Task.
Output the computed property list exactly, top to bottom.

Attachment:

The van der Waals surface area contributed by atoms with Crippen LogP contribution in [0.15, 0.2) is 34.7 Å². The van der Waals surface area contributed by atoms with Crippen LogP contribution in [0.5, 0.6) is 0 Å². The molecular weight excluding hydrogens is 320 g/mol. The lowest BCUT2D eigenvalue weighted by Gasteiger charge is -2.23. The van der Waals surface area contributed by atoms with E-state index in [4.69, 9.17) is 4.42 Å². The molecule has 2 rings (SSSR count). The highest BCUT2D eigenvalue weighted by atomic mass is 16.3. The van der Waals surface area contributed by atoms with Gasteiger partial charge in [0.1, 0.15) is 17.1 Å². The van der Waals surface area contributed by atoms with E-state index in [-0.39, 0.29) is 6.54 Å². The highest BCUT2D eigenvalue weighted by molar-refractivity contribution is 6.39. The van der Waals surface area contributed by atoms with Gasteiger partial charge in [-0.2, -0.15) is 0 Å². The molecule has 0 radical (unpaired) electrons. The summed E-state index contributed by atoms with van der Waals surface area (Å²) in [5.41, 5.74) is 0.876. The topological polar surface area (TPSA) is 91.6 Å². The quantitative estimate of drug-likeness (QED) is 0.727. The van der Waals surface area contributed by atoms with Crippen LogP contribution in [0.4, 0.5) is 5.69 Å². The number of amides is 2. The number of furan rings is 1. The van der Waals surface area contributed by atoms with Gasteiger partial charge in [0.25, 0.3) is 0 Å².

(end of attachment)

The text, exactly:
The van der Waals surface area contributed by atoms with Crippen LogP contribution in [0.15, 0.2) is 34.7 Å². The van der Waals surface area contributed by atoms with Crippen LogP contribution in [0.5, 0.6) is 0 Å². The molecular weight excluding hydrogens is 320 g/mol. The lowest BCUT2D eigenvalue weighted by Gasteiger charge is -2.23. The van der Waals surface area contributed by atoms with E-state index in [4.69, 9.17) is 4.42 Å². The molecule has 2 rings (SSSR count). The highest BCUT2D eigenvalue weighted by atomic mass is 16.3. The van der Waals surface area contributed by atoms with Gasteiger partial charge in [0.1, 0.15) is 17.1 Å². The van der Waals surface area contributed by atoms with E-state index in [-0.39, 0.29) is 6.54 Å². The highest BCUT2D eigenvalue weighted by molar-refractivity contribution is 6.39. The van der Waals surface area contributed by atoms with Gasteiger partial charge in [-0.2, -0.15) is 0 Å². The molecule has 0 radical (unpaired) electrons. The summed E-state index contributed by atoms with van der Waals surface area (Å²) in [5.41, 5.74) is 0.876. The topological polar surface area (TPSA) is 91.6 Å². The quantitative estimate of drug-likeness (QED) is 0.727. The van der Waals surface area contributed by atoms with Crippen LogP contribution in [0.4, 0.5) is 5.69 Å². The number of amides is 2. The number of furan rings is 1. The van der Waals surface area contributed by atoms with Gasteiger partial charge in [0.25, 0.3) is 0 Å².